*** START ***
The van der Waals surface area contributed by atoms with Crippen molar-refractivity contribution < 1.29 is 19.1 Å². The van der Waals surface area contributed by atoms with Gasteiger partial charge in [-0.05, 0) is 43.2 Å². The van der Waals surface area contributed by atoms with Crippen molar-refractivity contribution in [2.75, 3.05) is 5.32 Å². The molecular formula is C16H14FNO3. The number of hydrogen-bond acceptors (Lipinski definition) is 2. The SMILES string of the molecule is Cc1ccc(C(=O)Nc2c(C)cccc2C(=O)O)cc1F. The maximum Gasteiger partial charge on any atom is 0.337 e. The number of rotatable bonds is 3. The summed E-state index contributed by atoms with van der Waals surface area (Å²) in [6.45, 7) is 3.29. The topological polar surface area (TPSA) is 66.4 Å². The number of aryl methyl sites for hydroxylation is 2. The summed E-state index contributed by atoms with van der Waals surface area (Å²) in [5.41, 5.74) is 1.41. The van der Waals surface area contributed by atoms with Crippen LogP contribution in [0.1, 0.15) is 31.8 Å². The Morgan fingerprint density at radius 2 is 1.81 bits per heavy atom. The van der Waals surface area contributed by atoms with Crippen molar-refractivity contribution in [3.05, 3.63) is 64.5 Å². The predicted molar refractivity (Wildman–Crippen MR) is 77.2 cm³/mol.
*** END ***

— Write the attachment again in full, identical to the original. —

The van der Waals surface area contributed by atoms with Crippen molar-refractivity contribution < 1.29 is 19.1 Å². The van der Waals surface area contributed by atoms with Gasteiger partial charge in [-0.05, 0) is 43.2 Å². The van der Waals surface area contributed by atoms with Crippen molar-refractivity contribution in [2.75, 3.05) is 5.32 Å². The molecular formula is C16H14FNO3. The number of hydrogen-bond acceptors (Lipinski definition) is 2. The SMILES string of the molecule is Cc1ccc(C(=O)Nc2c(C)cccc2C(=O)O)cc1F. The maximum Gasteiger partial charge on any atom is 0.337 e. The number of rotatable bonds is 3. The summed E-state index contributed by atoms with van der Waals surface area (Å²) in [6.45, 7) is 3.29. The topological polar surface area (TPSA) is 66.4 Å². The number of aryl methyl sites for hydroxylation is 2. The summed E-state index contributed by atoms with van der Waals surface area (Å²) in [5.41, 5.74) is 1.41. The van der Waals surface area contributed by atoms with Crippen LogP contribution in [0.1, 0.15) is 31.8 Å². The Morgan fingerprint density at radius 2 is 1.81 bits per heavy atom. The van der Waals surface area contributed by atoms with Crippen molar-refractivity contribution in [3.05, 3.63) is 64.5 Å². The predicted molar refractivity (Wildman–Crippen MR) is 77.2 cm³/mol.